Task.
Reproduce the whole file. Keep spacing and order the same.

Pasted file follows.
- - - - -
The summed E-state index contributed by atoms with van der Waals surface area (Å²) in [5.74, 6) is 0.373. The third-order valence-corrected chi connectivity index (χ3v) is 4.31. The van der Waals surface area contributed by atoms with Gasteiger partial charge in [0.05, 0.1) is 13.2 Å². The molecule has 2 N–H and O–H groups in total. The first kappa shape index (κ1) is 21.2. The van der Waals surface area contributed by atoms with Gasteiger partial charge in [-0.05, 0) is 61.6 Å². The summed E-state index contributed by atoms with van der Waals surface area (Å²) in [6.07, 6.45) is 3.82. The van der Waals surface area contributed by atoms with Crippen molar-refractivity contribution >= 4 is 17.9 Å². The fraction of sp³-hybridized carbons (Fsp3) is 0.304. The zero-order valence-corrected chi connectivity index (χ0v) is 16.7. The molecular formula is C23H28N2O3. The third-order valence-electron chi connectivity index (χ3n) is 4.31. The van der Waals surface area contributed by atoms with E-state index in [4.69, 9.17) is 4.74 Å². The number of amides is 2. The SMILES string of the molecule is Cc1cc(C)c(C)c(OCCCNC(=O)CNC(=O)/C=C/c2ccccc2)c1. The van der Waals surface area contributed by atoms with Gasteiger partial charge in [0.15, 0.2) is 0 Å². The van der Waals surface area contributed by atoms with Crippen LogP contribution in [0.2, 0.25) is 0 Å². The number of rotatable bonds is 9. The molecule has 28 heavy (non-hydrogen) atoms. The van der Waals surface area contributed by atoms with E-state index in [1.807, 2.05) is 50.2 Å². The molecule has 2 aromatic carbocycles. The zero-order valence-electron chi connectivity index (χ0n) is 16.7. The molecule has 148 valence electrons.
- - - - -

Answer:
The summed E-state index contributed by atoms with van der Waals surface area (Å²) in [5.74, 6) is 0.373. The third-order valence-corrected chi connectivity index (χ3v) is 4.31. The van der Waals surface area contributed by atoms with Gasteiger partial charge in [0.05, 0.1) is 13.2 Å². The molecule has 2 N–H and O–H groups in total. The first kappa shape index (κ1) is 21.2. The van der Waals surface area contributed by atoms with Gasteiger partial charge in [-0.05, 0) is 61.6 Å². The summed E-state index contributed by atoms with van der Waals surface area (Å²) in [6.07, 6.45) is 3.82. The van der Waals surface area contributed by atoms with Crippen molar-refractivity contribution >= 4 is 17.9 Å². The fraction of sp³-hybridized carbons (Fsp3) is 0.304. The zero-order valence-corrected chi connectivity index (χ0v) is 16.7. The molecular formula is C23H28N2O3. The third-order valence-electron chi connectivity index (χ3n) is 4.31. The van der Waals surface area contributed by atoms with E-state index in [4.69, 9.17) is 4.74 Å². The number of amides is 2. The SMILES string of the molecule is Cc1cc(C)c(C)c(OCCCNC(=O)CNC(=O)/C=C/c2ccccc2)c1. The van der Waals surface area contributed by atoms with Gasteiger partial charge in [0.15, 0.2) is 0 Å². The van der Waals surface area contributed by atoms with Crippen LogP contribution in [0.2, 0.25) is 0 Å². The number of rotatable bonds is 9. The molecule has 28 heavy (non-hydrogen) atoms. The van der Waals surface area contributed by atoms with E-state index in [1.807, 2.05) is 50.2 Å². The molecule has 2 aromatic carbocycles. The zero-order valence-electron chi connectivity index (χ0n) is 16.7. The molecule has 148 valence electrons.